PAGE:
Look around nowadays and it won’t take you long to find somebody who is connected to social media account. Whether they’re tweeting to complain about a late train or Instagramming their lunch, it seems we’re all addicted to social networking.
It is particularly disconcerting then, that, far from the anxiety and other social problems that these networks have been reported to cause, reports are now claiming that social media could even be a catalyst to post-traumatic stress disorder. The findings from the University of Bradford claimed that those who had been exposed to disturbing material on these sites could exhibit symptoms of the condition.
Post-traumatic stress disorder is, akin to many other mental health conditions, one which is generally stigmatised and not discussed as often as it should be. The condition is often associated with veterans, who may have suffered through disturbing events throughout their time in the forces, and as such exhibit symptoms such as moodswings, insomnia and violent flashbacks. Thankfully, just as awareness of mental health issues is becoming more prevalent, (ironically, largely thanks in part to the aforementioned social media) so too is the discussion of a potential cure.
Many experts would recommend a strict course of psychotherapy combined with medication to help sufferers. However, in recent years, many more unconventional methods of battling the disorder have come into fruition.
One particularly interesting case was that of Todd Vance, a San Diego veteran who is now the proud founder of Pugilistic Offensive Warrior Mixed Martial Arts (POW MMA), based in North Park. For Vance, cage fighting is the perfect solution to PTSD. He says: “Physically, it satisfies that adrenaline rush. It satisfies that intensity that I missed from combat. Mentally, it really does calm the mind because you’re forced to be present in the moment.” Vance is now committed to spreading the good word of MMA as a means of overcoming the traumatic effects of the disorder.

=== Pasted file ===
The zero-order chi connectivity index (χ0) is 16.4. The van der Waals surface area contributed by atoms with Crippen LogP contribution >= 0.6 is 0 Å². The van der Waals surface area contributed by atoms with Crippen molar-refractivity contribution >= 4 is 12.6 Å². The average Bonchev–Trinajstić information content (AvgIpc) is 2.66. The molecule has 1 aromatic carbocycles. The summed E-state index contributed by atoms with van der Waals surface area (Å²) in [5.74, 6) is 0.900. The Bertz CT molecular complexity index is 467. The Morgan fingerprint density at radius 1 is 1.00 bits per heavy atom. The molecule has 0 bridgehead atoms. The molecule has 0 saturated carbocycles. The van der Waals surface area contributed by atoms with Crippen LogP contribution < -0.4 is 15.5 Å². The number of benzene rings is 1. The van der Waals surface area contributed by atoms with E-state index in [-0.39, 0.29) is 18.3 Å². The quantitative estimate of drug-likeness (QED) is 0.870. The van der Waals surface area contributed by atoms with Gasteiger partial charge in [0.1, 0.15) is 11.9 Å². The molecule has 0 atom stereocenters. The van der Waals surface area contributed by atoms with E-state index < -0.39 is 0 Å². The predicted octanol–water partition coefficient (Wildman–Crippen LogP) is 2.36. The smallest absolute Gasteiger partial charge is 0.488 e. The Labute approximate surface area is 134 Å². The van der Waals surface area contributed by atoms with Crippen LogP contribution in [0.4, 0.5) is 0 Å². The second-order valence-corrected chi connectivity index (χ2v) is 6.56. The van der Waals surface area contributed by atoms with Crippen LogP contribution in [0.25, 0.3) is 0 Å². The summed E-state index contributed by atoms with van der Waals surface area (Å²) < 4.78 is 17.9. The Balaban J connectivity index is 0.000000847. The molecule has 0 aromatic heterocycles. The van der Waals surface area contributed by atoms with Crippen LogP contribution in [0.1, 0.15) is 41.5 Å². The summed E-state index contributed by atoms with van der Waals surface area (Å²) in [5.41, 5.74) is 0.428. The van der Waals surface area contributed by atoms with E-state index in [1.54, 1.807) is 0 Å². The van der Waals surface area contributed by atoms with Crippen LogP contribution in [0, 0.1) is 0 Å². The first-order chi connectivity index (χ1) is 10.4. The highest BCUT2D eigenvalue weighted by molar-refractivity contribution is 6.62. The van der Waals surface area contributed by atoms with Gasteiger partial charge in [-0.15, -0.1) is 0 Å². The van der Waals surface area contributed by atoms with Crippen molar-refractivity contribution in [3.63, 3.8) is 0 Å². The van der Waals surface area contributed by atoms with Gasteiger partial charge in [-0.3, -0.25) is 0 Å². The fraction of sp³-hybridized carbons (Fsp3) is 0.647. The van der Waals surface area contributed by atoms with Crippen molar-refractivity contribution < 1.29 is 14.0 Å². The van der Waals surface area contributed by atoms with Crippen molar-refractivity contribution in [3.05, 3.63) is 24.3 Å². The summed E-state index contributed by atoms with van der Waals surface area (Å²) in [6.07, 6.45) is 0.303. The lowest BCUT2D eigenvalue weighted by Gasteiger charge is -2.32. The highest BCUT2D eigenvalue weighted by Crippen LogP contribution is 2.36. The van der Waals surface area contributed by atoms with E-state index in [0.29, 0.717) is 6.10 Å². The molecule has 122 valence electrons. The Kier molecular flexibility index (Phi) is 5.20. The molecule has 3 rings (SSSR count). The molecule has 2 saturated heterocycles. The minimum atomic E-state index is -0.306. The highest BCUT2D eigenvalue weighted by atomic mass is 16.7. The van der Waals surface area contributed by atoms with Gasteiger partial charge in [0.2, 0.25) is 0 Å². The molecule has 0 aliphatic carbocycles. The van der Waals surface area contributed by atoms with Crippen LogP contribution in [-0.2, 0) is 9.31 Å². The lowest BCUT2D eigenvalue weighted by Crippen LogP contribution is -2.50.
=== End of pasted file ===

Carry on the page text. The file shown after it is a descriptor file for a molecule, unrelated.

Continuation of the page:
But while martial arts may be one unconventional method of recovery, other experts have claimed another perhaps unusual method has proven to be effective: gaming. In 2013, scientists at the Charité University Medicine in Berlin published a study named “Playing Super Mario Induces Structural Brain Plasticity: Gray Matter Changes Resulting from Training with a Commercial Video Game.” The report claimed that those who suffered from disorders which affected brain size, such as PTSD, benefited from playing these types of games. With the increasing gaming offering out there today, be it Super Mario or even Canadian online slots, gamers are being pushed to even bigger mental limits and as such are benefiting from improvements in brain structure.
The aforementioned examples are just two of the myriad methods which can be used to combat this crippling condition, and it is a testament to the fact that that which is generally stigmatised can actually be used for the greater good. It is particularly good for proponents of MMA, who often have to face public backlash from those who criticise the sport on the grounds of safety. If these ‘taboo’ hobbies can be instrumental in improving people’s health, who knows what else they can do?
It’s great news for PDST sufferers, and it’s great news for fans, participants and those looking to try a new sport.
For more information on POW MMA, click here.